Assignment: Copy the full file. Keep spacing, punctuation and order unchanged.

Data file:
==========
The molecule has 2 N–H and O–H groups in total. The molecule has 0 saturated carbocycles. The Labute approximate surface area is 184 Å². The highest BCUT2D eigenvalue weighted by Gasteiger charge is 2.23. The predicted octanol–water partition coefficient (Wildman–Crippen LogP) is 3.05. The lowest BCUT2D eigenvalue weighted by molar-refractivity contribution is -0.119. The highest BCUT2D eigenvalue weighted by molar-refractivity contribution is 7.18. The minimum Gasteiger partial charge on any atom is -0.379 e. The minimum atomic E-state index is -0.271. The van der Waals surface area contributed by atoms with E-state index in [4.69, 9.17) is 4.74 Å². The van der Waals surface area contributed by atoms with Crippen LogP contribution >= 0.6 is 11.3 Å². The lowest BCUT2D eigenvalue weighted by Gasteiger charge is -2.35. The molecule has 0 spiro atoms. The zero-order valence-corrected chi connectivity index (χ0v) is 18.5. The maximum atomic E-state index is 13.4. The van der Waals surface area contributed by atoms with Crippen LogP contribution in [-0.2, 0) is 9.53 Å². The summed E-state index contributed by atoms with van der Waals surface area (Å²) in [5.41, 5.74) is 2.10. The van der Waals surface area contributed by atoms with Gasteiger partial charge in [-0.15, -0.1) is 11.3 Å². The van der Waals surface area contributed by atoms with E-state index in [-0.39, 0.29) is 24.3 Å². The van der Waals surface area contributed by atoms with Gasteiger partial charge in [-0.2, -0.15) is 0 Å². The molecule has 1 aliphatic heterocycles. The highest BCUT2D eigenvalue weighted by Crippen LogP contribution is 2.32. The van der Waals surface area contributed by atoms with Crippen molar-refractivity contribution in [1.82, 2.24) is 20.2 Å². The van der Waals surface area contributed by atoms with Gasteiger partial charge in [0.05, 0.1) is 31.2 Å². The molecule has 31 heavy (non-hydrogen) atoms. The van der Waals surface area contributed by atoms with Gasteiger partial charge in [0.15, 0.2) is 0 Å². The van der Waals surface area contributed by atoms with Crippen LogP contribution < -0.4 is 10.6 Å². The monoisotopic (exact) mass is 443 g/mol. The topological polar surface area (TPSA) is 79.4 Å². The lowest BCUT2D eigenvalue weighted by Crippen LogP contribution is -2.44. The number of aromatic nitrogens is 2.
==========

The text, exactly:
The molecule has 2 N–H and O–H groups in total. The molecule has 0 saturated carbocycles. The Labute approximate surface area is 184 Å². The highest BCUT2D eigenvalue weighted by Gasteiger charge is 2.23. The predicted octanol–water partition coefficient (Wildman–Crippen LogP) is 3.05. The lowest BCUT2D eigenvalue weighted by molar-refractivity contribution is -0.119. The highest BCUT2D eigenvalue weighted by molar-refractivity contribution is 7.18. The minimum Gasteiger partial charge on any atom is -0.379 e. The minimum atomic E-state index is -0.271. The van der Waals surface area contributed by atoms with E-state index in [4.69, 9.17) is 4.74 Å². The van der Waals surface area contributed by atoms with Crippen LogP contribution >= 0.6 is 11.3 Å². The lowest BCUT2D eigenvalue weighted by Gasteiger charge is -2.35. The molecule has 0 spiro atoms. The zero-order valence-corrected chi connectivity index (χ0v) is 18.5. The maximum atomic E-state index is 13.4. The van der Waals surface area contributed by atoms with Crippen LogP contribution in [-0.2, 0) is 9.53 Å². The summed E-state index contributed by atoms with van der Waals surface area (Å²) in [5.41, 5.74) is 2.10. The van der Waals surface area contributed by atoms with Gasteiger partial charge in [-0.15, -0.1) is 11.3 Å². The van der Waals surface area contributed by atoms with E-state index in [-0.39, 0.29) is 24.3 Å². The van der Waals surface area contributed by atoms with Gasteiger partial charge in [-0.2, -0.15) is 0 Å². The molecule has 1 aliphatic heterocycles. The highest BCUT2D eigenvalue weighted by Crippen LogP contribution is 2.32. The van der Waals surface area contributed by atoms with Crippen molar-refractivity contribution in [1.82, 2.24) is 20.2 Å². The van der Waals surface area contributed by atoms with Gasteiger partial charge in [0.05, 0.1) is 31.2 Å². The molecule has 31 heavy (non-hydrogen) atoms. The van der Waals surface area contributed by atoms with Gasteiger partial charge in [0.15, 0.2) is 0 Å². The van der Waals surface area contributed by atoms with Crippen LogP contribution < -0.4 is 10.6 Å². The monoisotopic (exact) mass is 443 g/mol. The topological polar surface area (TPSA) is 79.4 Å². The lowest BCUT2D eigenvalue weighted by Crippen LogP contribution is -2.44. The number of aromatic nitrogens is 2.